>> capturing passwords for full HD OTFE encryption by installing a
    >> keylogger in the BIOS.

    >
    > Yes it does, I hope one of the anti-virus companies finds a solution for
    > this soon.


    By all means do tell us how an anti-virus software company is suppose to
    in any way reliably address a corrupt BIOS that does it's evil deeds long
    before that software can even be run. Explain how it's going to survive a
    piece of "firmware" that has direct control of how the operating system
    loads, and memory and devices are seen and accessed.

    And while you're at it, take a stab at how software is going to correct a
    problem that has very hardware-specific access control and solutions, even
    if it could detect such a problem reliably.

    Do you really even understand what BIOS is?
    George Orwell, Jan 28, 2006
    #11
  12. nemo_outis

    traveler 66 Guest

    George Orwell wrote:
    > traveler 66 wrote:
    >
    >
    >>>Fascinating article about how rootkits may be installed in the BIOS.
    >>>
    >>>http://www.securityfocus.com/news/11372
    >>>
    >>>Regards,
    >>>
    >>>PS I think this confirms my recent post on the feasibility of
    >>>capturing passwords for full HD OTFE encryption by installing a
    >>>keylogger in the BIOS.

    >>
    >>Yes it does, I hope one of the anti-virus companies finds a solution for
    >>this soon.

    >
    >
    > By all means do tell us how an anti-virus software company is suppose to
    > in any way reliably address a corrupt BIOS that does it's evil deeds long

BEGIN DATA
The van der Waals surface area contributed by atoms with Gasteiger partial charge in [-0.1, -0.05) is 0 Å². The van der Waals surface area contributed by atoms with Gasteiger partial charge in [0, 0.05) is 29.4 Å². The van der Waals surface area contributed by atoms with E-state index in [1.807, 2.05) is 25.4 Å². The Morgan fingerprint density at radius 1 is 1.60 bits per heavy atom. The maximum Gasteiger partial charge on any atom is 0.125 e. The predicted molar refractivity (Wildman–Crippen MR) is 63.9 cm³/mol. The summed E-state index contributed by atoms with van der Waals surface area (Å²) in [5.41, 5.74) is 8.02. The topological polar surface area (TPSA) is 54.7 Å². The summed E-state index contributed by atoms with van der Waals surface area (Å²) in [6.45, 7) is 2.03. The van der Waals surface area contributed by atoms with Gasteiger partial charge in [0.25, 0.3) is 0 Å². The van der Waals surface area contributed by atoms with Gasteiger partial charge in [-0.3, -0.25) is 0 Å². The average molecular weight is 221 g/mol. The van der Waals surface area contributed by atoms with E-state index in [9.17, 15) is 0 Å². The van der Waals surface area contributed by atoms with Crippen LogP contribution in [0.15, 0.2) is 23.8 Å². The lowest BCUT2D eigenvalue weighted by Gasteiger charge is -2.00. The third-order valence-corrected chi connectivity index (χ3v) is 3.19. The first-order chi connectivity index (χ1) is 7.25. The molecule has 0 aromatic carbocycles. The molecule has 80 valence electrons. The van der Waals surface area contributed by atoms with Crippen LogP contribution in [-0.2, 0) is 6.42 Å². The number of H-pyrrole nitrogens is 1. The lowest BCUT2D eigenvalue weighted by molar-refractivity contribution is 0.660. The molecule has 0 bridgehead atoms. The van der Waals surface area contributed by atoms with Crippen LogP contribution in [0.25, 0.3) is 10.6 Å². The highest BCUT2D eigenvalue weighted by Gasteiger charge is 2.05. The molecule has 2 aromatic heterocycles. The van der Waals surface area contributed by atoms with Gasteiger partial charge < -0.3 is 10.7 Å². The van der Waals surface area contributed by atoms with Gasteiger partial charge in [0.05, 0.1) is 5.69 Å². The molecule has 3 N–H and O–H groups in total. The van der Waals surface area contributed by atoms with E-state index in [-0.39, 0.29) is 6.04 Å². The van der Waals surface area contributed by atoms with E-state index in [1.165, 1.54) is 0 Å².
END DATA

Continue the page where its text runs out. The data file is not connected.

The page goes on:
> before that software can even be run. Explain how it's going to survive a
    > piece of "firmware" that has direct control of how the operating system
    > loads, and memory and devices are seen and accessed.
    >
    > And while you're at it, take a stab at how software is going to correct a
    > problem that has very hardware-specific access control and solutions, even
    > if it could detect such a problem reliably.
    >
    > Do you really even understand what BIOS is?


    I should have posted more clearly, I meant root kits in general, not
    just the type mentioned here.
    traveler 66, Jan 28, 2006
    #12
  13. nemo_outis

    Gogarty Guest

    I am a bit confused here. Does the root kit in the BIOS only function while
    the BIOS is in boot up and before it hands control to the operating system?
    If that is so, how does it compromize an OTFE hard disk? I should think the
    key logger would have to be active at all times. My OTFE disk does not run
    all the time and only runs when I type in the password, which would be long
    after the BIOS has done its thing. It is most unlikely that anyone could ever
    install a hardware key logger on my system and software ones are soon found
    and removed. Which leads me to ask: why is anyone putting key loggers on my